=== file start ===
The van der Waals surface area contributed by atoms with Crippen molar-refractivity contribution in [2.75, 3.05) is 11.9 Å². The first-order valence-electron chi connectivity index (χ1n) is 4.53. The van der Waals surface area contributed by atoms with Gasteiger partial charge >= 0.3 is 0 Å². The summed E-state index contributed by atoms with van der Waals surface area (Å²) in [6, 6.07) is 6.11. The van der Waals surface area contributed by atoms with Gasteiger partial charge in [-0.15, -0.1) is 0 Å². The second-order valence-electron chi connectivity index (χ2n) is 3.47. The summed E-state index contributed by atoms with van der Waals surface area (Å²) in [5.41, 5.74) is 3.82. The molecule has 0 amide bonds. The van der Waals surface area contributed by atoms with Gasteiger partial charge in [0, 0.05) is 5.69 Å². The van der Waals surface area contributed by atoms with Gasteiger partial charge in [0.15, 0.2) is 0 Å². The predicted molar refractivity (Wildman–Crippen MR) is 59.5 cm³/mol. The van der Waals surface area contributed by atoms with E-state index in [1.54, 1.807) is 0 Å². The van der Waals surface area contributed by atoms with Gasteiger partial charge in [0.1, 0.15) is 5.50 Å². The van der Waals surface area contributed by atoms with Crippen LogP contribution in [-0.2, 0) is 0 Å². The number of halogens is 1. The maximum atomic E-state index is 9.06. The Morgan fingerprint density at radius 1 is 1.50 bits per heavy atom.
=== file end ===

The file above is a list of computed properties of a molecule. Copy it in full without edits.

The van der Waals surface area contributed by atoms with Crippen molar-refractivity contribution in [2.75, 3.05) is 11.9 Å². The first-order valence-electron chi connectivity index (χ1n) is 4.53. The van der Waals surface area contributed by atoms with Gasteiger partial charge >= 0.3 is 0 Å². The summed E-state index contributed by atoms with van der Waals surface area (Å²) in [6, 6.07) is 6.11. The van der Waals surface area contributed by atoms with Gasteiger partial charge in [-0.15, -0.1) is 0 Å². The second-order valence-electron chi connectivity index (χ2n) is 3.47. The summed E-state index contributed by atoms with van der Waals surface area (Å²) in [5.41, 5.74) is 3.82. The molecule has 0 amide bonds. The van der Waals surface area contributed by atoms with Gasteiger partial charge in [0, 0.05) is 5.69 Å². The van der Waals surface area contributed by atoms with Gasteiger partial charge in [0.15, 0.2) is 0 Å². The predicted molar refractivity (Wildman–Crippen MR) is 59.5 cm³/mol. The van der Waals surface area contributed by atoms with E-state index in [1.54, 1.807) is 0 Å². The van der Waals surface area contributed by atoms with Gasteiger partial charge in [0.1, 0.15) is 5.50 Å². The van der Waals surface area contributed by atoms with Crippen LogP contribution in [-0.2, 0) is 0 Å². The number of halogens is 1. The maximum atomic E-state index is 9.06. The Morgan fingerprint density at radius 1 is 1.50 bits per heavy atom.